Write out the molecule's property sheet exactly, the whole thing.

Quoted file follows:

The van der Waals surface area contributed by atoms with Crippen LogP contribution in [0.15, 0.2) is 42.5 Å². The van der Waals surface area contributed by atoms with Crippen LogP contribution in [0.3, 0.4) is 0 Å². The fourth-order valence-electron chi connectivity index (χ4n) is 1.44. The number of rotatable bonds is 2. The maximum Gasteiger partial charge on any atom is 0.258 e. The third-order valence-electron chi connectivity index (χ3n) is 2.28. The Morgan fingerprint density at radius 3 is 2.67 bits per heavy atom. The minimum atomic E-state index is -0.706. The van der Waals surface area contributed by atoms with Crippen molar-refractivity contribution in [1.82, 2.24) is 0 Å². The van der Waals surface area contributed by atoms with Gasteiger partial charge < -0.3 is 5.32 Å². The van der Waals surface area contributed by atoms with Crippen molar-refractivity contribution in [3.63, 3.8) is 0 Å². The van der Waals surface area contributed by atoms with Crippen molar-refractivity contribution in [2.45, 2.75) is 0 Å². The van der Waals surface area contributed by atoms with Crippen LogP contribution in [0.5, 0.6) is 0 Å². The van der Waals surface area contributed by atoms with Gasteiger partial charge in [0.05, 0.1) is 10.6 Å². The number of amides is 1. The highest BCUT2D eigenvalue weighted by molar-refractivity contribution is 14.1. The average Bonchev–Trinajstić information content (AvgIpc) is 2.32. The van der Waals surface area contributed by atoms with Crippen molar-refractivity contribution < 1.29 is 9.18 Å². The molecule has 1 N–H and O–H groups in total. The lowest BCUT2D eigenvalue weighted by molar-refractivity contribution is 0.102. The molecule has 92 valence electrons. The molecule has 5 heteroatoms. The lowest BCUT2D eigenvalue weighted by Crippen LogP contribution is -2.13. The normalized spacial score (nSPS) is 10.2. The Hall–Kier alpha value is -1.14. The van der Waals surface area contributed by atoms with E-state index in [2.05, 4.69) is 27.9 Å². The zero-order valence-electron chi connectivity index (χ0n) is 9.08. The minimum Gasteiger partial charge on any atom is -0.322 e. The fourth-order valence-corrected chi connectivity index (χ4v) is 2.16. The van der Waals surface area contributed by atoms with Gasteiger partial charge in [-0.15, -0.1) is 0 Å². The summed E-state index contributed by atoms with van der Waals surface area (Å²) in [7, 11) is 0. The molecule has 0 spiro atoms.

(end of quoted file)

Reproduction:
The van der Waals surface area contributed by atoms with Crippen LogP contribution in [0.15, 0.2) is 42.5 Å². The van der Waals surface area contributed by atoms with Crippen LogP contribution in [0.3, 0.4) is 0 Å². The fourth-order valence-electron chi connectivity index (χ4n) is 1.44. The number of rotatable bonds is 2. The maximum Gasteiger partial charge on any atom is 0.258 e. The third-order valence-electron chi connectivity index (χ3n) is 2.28. The Morgan fingerprint density at radius 3 is 2.67 bits per heavy atom. The minimum atomic E-state index is -0.706. The van der Waals surface area contributed by atoms with Crippen molar-refractivity contribution in [1.82, 2.24) is 0 Å². The van der Waals surface area contributed by atoms with Gasteiger partial charge < -0.3 is 5.32 Å². The van der Waals surface area contributed by atoms with Crippen molar-refractivity contribution in [3.63, 3.8) is 0 Å². The van der Waals surface area contributed by atoms with Crippen molar-refractivity contribution in [2.45, 2.75) is 0 Å². The van der Waals surface area contributed by atoms with Crippen LogP contribution in [0.5, 0.6) is 0 Å². The van der Waals surface area contributed by atoms with Gasteiger partial charge in [0.05, 0.1) is 10.6 Å². The number of amides is 1. The highest BCUT2D eigenvalue weighted by molar-refractivity contribution is 14.1. The average Bonchev–Trinajstić information content (AvgIpc) is 2.32. The van der Waals surface area contributed by atoms with Crippen molar-refractivity contribution < 1.29 is 9.18 Å². The molecule has 1 N–H and O–H groups in total. The lowest BCUT2D eigenvalue weighted by molar-refractivity contribution is 0.102. The molecule has 92 valence electrons. The molecule has 5 heteroatoms. The lowest BCUT2D eigenvalue weighted by Crippen LogP contribution is -2.13. The normalized spacial score (nSPS) is 10.2. The Hall–Kier alpha value is -1.14. The van der Waals surface area contributed by atoms with E-state index in [2.05, 4.69) is 27.9 Å². The zero-order valence-electron chi connectivity index (χ0n) is 9.08. The minimum Gasteiger partial charge on any atom is -0.322 e. The fourth-order valence-corrected chi connectivity index (χ4v) is 2.16. The van der Waals surface area contributed by atoms with Gasteiger partial charge in [-0.15, -0.1) is 0 Å². The summed E-state index contributed by atoms with van der Waals surface area (Å²) in [7, 11) is 0. The molecule has 0 spiro atoms.